Netflix subscribers are reaching for the tar and feathers over the company’s decision to split the business in two: a streaming model and now a separate DVD-by-mail service.
But furious customers ought to know: the man with the red envelope had no choice.
The price hike and corporate splintering wasn’t a case of greed– it was a hard-headed business decision, however clumsily executed.
If Netflix continued offering an all-in-one package of streaming and DVD at a steep discount, it would be joining Hollywood Video in the home entertainment graveyard.
Netflix was bleeding money because of higher content and postage and costs, studio executives and analysts tell TheWrap. The company was shelling out as much as $1.50 in fees to the studios each time it mailed out a disc.
That figure doesn’t even account for the money the company was spending to mail its films to customers; a cost that will likely rise while the postal service continues to hike up shipping costs as Americans grow ever more comfortable with online shopping.
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For the former all-inclusive price of as low as $9.99 per month, that could quickly turn into a losing proposition.
While streaming licenses used to be a relative bargain for Netflix , those days are gone as content providers extract what they see as their rightful share of the digital pie. Whereas a deal to stream films from Disney and Sony via Starz had formerly carried a tolerable $30-million-a- year price tag, the cable company just walked away from a pact some pegged as worth $300 million annually.
For the privilege of carrying movies from Lionsgate and Paramount, Netflix pays out $200 million a year to the cable channel Epix, and that doesn’t even take into account the service's recent move into original programming – beating out HBO and Showtime for a costly little curio called "Game of Cards," that sports the combined and expensive pedigree of Kevin Spacey and David Fincher.
Though streaming is no longer cheap, it is clearly where the future lies. To enforce the logic it now must pursue—building the subscriber base online and slowly choking off the mail model—Netflix’s painful and much-loathed decision was probably necessary.
There’s another upside. By spinning off the DVD-only subscribers from the streaming users, Netflix is cutting down on the amount of money it shells out for digital content. The fees it pays to stream movies are calculated on a per-subscriber basis, much as they are for pay-TV companies, so treating the groups separately will drive down costs.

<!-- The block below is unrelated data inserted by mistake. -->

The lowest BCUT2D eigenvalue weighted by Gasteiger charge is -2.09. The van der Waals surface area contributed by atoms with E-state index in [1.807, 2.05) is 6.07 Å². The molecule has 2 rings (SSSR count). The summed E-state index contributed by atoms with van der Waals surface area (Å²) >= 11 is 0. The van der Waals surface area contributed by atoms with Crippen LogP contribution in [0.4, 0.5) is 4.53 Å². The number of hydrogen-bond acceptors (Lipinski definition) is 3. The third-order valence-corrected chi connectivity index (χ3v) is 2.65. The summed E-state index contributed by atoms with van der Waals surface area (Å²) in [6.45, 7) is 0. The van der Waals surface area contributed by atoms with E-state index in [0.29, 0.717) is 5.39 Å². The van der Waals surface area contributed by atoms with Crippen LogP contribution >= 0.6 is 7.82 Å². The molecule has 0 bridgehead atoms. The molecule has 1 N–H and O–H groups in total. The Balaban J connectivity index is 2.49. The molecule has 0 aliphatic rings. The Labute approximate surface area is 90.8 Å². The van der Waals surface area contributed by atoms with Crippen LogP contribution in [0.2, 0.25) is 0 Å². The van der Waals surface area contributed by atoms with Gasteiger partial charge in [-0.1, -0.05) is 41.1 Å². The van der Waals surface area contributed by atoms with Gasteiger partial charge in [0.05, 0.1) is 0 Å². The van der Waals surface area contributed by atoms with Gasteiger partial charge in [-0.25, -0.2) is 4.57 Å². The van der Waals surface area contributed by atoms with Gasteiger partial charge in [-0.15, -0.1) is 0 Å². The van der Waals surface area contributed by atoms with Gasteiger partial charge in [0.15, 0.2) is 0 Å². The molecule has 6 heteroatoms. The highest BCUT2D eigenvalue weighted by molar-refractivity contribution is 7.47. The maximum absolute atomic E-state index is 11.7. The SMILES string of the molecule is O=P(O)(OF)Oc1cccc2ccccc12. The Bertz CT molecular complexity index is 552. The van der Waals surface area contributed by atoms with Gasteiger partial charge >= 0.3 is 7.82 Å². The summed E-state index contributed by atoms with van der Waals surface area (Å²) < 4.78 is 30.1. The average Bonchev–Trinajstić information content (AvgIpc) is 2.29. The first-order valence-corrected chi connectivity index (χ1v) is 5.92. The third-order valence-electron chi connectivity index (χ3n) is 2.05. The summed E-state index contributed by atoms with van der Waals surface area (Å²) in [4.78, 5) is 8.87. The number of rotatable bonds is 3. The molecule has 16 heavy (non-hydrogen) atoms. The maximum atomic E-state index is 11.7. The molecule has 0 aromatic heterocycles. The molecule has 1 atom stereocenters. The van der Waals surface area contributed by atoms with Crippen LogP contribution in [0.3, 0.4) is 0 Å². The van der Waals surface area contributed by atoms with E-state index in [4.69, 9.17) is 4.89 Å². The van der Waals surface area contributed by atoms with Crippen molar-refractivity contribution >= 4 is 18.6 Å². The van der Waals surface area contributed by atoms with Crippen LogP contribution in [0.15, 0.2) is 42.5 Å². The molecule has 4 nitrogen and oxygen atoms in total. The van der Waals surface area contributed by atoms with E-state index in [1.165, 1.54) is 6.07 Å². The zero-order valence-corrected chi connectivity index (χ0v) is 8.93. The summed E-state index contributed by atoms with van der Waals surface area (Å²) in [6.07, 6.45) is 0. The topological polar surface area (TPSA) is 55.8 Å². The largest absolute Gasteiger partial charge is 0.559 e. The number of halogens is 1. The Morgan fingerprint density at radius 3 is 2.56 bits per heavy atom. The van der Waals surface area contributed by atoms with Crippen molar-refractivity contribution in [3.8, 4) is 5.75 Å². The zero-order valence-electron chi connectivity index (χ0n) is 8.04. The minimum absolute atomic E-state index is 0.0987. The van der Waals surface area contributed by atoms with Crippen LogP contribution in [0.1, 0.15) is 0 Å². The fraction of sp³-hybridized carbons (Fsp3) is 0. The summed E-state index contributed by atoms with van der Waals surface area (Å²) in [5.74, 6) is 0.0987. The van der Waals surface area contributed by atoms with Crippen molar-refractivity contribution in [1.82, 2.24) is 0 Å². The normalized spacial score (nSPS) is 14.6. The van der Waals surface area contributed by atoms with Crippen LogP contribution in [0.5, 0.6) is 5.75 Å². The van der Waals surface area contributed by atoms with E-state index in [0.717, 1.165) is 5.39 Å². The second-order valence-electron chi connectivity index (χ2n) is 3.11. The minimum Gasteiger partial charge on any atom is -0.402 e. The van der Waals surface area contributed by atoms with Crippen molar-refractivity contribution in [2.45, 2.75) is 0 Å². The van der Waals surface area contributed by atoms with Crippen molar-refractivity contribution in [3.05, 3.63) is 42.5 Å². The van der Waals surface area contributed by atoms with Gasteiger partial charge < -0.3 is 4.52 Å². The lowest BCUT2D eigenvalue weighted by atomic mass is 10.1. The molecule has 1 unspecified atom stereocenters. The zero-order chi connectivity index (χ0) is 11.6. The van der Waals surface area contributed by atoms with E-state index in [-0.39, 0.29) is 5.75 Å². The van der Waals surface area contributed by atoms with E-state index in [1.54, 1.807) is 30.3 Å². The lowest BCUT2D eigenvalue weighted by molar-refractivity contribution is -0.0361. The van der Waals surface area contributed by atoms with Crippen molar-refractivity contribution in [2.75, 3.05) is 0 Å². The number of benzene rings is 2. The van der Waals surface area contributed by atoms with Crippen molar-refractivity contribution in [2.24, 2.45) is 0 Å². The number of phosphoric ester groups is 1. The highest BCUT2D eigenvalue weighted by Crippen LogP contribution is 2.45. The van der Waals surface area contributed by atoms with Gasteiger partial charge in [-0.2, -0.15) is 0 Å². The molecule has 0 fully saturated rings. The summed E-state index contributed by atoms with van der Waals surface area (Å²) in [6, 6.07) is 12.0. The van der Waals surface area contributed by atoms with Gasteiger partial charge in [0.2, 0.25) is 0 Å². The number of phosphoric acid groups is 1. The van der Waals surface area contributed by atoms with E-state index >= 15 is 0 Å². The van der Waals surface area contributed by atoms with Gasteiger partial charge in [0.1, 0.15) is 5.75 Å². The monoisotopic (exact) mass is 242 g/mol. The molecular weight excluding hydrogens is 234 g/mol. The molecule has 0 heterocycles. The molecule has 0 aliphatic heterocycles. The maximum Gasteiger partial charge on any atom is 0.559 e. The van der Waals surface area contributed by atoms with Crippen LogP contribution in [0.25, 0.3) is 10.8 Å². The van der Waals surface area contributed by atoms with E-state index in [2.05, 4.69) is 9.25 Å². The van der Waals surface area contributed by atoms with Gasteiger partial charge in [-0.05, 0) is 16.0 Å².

Wall Street has been brutal in its assessment of the manner of move: Michael Pachter, an analyst with Wedbush Securities, told The Wrap, “it’s the dumbest thing I’ve ever seen.” But studio executives say not to bet against Netflix, its co-founder and CEO, Reed Hastings, or the underlying rationale.
“Reed’s brilliant,” a studio executive told TheWrap. “It could be he’s hastened the demise of [Netflix’s] DVD business and it works out for his shareholders perfectly.”
That’s not to say that Netflix didn’t misstep in the way it rolled out its new subsidiary. Mixing the launch with a mea culpa to consumers about price hikes robbed Qwikster’s debut of sizzle and was evidence that Netflix has a major messaging problem.
“You want to introduce a new product with great fanfare, not a dated name and an apology,” Howard Belk, co-president and CEO of the global strategic branding firm Siegel + Gale, told TheWrap.
Belk said the moniker dredges up unpleasant memories of dated Internet brands. Other analysts groused to TheWrap that Netflix should have experimented with a riff on its current name such as NetflixDVD or Netflix By Mail, instead of striking out in a new direction.
“It harkens back to Friendster and Napster, things that are passe,” Belk said. “To me Qwikster connotes a slipperiness.”
Also, as the recent blow-up with the pot-loving owner of the Qwikster Twitter handle shows, it’s probably best to have all the ducks, or in this case profiles, in a line prior to launch.
Here’s the good news.
Even as Netflix struggles to get costs under control, studio executives tell TheWrap the subscription service still stands a chance of expoliting a number of potential new revenues. In particular, video-on-demand offers enormous upside for a company that boasts one of the best platforms for online video and millions of movie-loving users.
To work, it would require studios to loosen the 30-day delays many have imposed on Netflix for new releases, but some of the majors are willing to lift the restrictions for the right price.
“There’s lots of stuff they can still be doing to broaden their film offerings,” one studio executive said.
In some respects, the fault lies with Netflix, which the executive said has been more focused on building its subscriber rolls and less intent on breaking into the VOD business.
There’s also more the company could potentially do to piggyback on UltraViolet, the cloud based video anywhere platform launching in the fourth quarter of this year. There’s no reason Netflix couldn’t integrate titles its customers already own onto its platform and make recommendations based on subscribers’ film libraries.
Like Pandora, the company could also potentially integrate UltraViolet sales into its site, creating a one-stop shopping experience for cinephiles and adding both value and profits to the service.
If the company can finally get control of the mounting public relations disaster, all that red could quickly turn to green.